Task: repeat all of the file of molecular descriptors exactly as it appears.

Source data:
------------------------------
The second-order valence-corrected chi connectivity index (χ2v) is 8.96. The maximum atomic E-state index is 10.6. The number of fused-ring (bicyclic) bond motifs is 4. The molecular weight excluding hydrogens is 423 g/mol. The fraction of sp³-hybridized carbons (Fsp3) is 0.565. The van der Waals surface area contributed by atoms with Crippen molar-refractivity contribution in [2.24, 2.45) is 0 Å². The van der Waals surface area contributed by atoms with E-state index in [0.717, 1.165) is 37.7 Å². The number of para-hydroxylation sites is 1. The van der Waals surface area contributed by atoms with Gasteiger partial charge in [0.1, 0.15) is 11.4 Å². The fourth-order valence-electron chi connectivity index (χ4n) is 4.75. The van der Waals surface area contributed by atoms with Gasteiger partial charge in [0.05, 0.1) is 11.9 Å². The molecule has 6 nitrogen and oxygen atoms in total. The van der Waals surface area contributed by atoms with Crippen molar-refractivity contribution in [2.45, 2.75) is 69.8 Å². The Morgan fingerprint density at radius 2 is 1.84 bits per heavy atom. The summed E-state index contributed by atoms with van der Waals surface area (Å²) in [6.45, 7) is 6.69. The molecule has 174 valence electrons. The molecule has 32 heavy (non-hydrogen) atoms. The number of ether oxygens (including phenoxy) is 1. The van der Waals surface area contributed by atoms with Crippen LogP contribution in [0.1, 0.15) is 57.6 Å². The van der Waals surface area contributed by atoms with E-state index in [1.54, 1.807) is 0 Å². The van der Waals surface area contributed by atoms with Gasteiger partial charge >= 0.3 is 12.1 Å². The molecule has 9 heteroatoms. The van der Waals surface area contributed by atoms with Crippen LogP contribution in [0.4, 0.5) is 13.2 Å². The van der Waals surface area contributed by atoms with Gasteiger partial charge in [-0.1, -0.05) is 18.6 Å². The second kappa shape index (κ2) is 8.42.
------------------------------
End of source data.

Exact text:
The second-order valence-corrected chi connectivity index (χ2v) is 8.96. The maximum atomic E-state index is 10.6. The number of fused-ring (bicyclic) bond motifs is 4. The molecular weight excluding hydrogens is 423 g/mol. The fraction of sp³-hybridized carbons (Fsp3) is 0.565. The van der Waals surface area contributed by atoms with Crippen molar-refractivity contribution in [2.24, 2.45) is 0 Å². The van der Waals surface area contributed by atoms with E-state index in [0.717, 1.165) is 37.7 Å². The number of para-hydroxylation sites is 1. The van der Waals surface area contributed by atoms with Gasteiger partial charge in [0.1, 0.15) is 11.4 Å². The fourth-order valence-electron chi connectivity index (χ4n) is 4.75. The van der Waals surface area contributed by atoms with Gasteiger partial charge in [0.05, 0.1) is 11.9 Å². The molecule has 6 nitrogen and oxygen atoms in total. The van der Waals surface area contributed by atoms with Crippen molar-refractivity contribution in [2.45, 2.75) is 69.8 Å². The Morgan fingerprint density at radius 2 is 1.84 bits per heavy atom. The summed E-state index contributed by atoms with van der Waals surface area (Å²) in [6.45, 7) is 6.69. The molecule has 174 valence electrons. The molecule has 32 heavy (non-hydrogen) atoms. The number of ether oxygens (including phenoxy) is 1. The van der Waals surface area contributed by atoms with Crippen LogP contribution in [0.1, 0.15) is 57.6 Å². The van der Waals surface area contributed by atoms with E-state index in [1.54, 1.807) is 0 Å². The van der Waals surface area contributed by atoms with Gasteiger partial charge >= 0.3 is 12.1 Å². The molecule has 9 heteroatoms. The van der Waals surface area contributed by atoms with Crippen LogP contribution in [0.4, 0.5) is 13.2 Å². The van der Waals surface area contributed by atoms with Gasteiger partial charge in [-0.1, -0.05) is 18.6 Å². The second kappa shape index (κ2) is 8.42.